- Along with that feeling of determination, I also picked up a sense of uncertainty in our group conversation. So many faithful people look at this huge problem, feel called to do something, but really have no idea what they can do that will make a difference. Honestly, that feeling is a huge part of what propelled me into this work. I think it’s really important that we figure out how ordinary people can work for change, and I have been trying to share small things that anyone can do to help. But truthfully, even after months of research, writing, and activism, I still feel uncertain about what the average lay person can do that will really affect change, given the scale of this problem. This sense of powerlessness is deeply unsettling to many of us, but it should also feel familiar to anyone who cares about fighting poverty, racism, or any other huge social injustice. Many of us have strategies we use to motivate continued action about these issues, even when our efforts feel like just a drop in a very large bucket. Perhaps we might need to apply those same tools to our work on this issue?

While there were many thoughts and feelings that seemed to be shared by multiple members of the group, there were other perspectives that were unique to individual experiences. These were very helpful to hear as well:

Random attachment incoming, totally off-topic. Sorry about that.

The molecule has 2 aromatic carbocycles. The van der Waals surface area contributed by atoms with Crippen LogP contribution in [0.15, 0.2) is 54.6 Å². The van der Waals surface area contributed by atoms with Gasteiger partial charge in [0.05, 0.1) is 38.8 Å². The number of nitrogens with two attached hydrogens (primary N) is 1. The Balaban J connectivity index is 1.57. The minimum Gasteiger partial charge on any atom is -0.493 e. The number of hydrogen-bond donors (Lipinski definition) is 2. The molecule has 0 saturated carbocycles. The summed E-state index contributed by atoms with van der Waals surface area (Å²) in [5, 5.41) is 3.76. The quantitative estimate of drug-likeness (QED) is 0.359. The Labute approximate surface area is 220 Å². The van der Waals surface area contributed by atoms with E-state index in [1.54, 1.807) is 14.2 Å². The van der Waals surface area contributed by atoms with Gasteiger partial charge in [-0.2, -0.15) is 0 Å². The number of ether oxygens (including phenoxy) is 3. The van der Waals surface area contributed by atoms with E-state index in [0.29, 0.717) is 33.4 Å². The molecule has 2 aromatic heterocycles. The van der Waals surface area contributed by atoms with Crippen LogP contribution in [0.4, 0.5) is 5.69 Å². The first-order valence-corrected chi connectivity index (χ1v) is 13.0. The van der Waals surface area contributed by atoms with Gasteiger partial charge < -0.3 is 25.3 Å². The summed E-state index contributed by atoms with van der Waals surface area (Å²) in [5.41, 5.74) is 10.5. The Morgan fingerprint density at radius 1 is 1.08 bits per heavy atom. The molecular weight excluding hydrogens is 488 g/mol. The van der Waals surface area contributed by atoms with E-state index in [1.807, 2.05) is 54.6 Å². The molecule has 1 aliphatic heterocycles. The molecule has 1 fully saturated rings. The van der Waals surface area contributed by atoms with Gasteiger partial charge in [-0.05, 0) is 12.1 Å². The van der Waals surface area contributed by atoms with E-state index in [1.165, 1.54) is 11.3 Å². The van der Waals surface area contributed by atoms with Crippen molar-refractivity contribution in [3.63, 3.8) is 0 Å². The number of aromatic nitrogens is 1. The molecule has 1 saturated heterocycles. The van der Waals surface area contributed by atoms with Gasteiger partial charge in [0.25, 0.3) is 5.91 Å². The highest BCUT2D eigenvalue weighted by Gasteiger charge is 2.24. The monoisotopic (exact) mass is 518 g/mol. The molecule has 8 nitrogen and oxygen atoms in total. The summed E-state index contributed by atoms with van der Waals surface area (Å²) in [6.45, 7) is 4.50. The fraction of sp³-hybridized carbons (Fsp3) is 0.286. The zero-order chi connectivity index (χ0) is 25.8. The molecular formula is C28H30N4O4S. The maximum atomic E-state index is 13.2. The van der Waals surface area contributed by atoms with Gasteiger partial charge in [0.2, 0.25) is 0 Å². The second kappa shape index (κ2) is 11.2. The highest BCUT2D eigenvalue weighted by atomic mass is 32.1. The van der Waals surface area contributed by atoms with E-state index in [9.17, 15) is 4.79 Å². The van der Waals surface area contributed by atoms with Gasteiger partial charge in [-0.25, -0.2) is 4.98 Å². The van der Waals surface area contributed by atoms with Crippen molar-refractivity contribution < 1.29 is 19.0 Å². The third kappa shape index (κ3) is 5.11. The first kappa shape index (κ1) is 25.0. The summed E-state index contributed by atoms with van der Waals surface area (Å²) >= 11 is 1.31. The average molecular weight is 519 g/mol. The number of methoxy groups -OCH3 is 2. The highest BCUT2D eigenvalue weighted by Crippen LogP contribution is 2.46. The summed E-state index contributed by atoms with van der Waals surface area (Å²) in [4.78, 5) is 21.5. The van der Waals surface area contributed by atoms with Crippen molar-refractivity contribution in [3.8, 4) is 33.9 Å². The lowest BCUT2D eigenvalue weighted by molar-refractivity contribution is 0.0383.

- Our group was blessed by the presence of two women who work with survivors of sexual violence at Catholic universities through the organization Dinah’s Voice. These women reminded all of us that continued revelations about clergy sexual abuse can be extremely triggering for survivors of any kind of abuse; we need to be aware of that widespread trauma when we think about the damaging effects of these ongoing revelations. (As an aside: This was an important reminder for me to be sensitive to the wounds of those who might be reading my blog or following my Facebook page. I hope that I have been careful and compassionate with my words, but if anything I have said has made things worse for someone who is suffering - I am sorry. If you are willing to reach out to me to share where I have gone wrong, I would appreciate your correction.)

- One beautiful woman in our group shared that she had personal experience of the manipulation and silencing of victims by leaders of the Church. My heart broke to hear her pain recounted firsthand.

- Another young adult participant shared the story of a close friend who had recently been pushed out of seminary because he reported sexual harassment by a member of the seminary community. Sadly, this is not the first story I have heard of this kind.

- One particularly wise woman brought up the metaphor of marital infidelity as a way to understand the betrayal by some leaders of the Church. Many of us nodded along as she asserted that the Church had hurt all of us, not just those who were abused, and that we all need to hear that hurt being acknowledged. Just like an unfaithful spouse cannot just apologize once and expect the marriage to be restored, so our Church needs to make time and space for healing. We need to hear apologies over and over, as well as see a true change of heart, to really move forward with healing.

- A high school teacher spoke about the difficulty she has in trying to defend the Church to her students, who now come to her saying “But you told us that the Church is good!”